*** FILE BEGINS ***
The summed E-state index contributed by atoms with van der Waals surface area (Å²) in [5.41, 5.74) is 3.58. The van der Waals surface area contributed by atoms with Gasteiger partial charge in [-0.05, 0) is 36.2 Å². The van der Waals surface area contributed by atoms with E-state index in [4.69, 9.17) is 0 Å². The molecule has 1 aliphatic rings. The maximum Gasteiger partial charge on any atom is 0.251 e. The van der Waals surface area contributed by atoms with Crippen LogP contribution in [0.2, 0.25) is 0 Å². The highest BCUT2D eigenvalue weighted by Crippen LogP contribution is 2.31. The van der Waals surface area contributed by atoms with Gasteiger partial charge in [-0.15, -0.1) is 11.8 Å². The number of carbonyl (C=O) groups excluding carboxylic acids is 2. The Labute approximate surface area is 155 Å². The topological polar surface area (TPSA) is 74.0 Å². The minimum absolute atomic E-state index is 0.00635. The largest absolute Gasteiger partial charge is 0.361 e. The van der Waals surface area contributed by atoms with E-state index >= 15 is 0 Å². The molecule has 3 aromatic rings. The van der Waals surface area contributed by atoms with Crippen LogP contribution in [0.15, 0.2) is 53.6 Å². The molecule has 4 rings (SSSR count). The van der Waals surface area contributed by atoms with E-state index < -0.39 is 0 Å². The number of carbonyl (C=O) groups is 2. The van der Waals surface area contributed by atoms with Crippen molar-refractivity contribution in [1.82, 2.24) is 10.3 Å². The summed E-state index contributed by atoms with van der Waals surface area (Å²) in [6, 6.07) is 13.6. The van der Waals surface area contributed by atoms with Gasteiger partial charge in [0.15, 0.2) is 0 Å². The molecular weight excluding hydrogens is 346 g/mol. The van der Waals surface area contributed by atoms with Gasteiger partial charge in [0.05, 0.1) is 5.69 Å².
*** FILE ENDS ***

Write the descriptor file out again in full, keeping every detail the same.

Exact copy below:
The summed E-state index contributed by atoms with van der Waals surface area (Å²) in [5.41, 5.74) is 3.58. The van der Waals surface area contributed by atoms with Gasteiger partial charge in [-0.05, 0) is 36.2 Å². The van der Waals surface area contributed by atoms with E-state index in [4.69, 9.17) is 0 Å². The molecule has 1 aliphatic rings. The maximum Gasteiger partial charge on any atom is 0.251 e. The van der Waals surface area contributed by atoms with Crippen LogP contribution in [0.2, 0.25) is 0 Å². The highest BCUT2D eigenvalue weighted by Crippen LogP contribution is 2.31. The van der Waals surface area contributed by atoms with Gasteiger partial charge in [-0.15, -0.1) is 11.8 Å². The number of carbonyl (C=O) groups excluding carboxylic acids is 2. The Labute approximate surface area is 155 Å². The topological polar surface area (TPSA) is 74.0 Å². The minimum absolute atomic E-state index is 0.00635. The largest absolute Gasteiger partial charge is 0.361 e. The van der Waals surface area contributed by atoms with E-state index >= 15 is 0 Å². The molecule has 3 aromatic rings. The van der Waals surface area contributed by atoms with Crippen LogP contribution in [0.15, 0.2) is 53.6 Å². The molecule has 4 rings (SSSR count). The van der Waals surface area contributed by atoms with E-state index < -0.39 is 0 Å². The number of carbonyl (C=O) groups is 2. The van der Waals surface area contributed by atoms with Crippen molar-refractivity contribution in [1.82, 2.24) is 10.3 Å². The summed E-state index contributed by atoms with van der Waals surface area (Å²) in [6, 6.07) is 13.6. The van der Waals surface area contributed by atoms with Gasteiger partial charge in [0.15, 0.2) is 0 Å². The molecular weight excluding hydrogens is 346 g/mol. The van der Waals surface area contributed by atoms with Gasteiger partial charge in [0.05, 0.1) is 5.69 Å².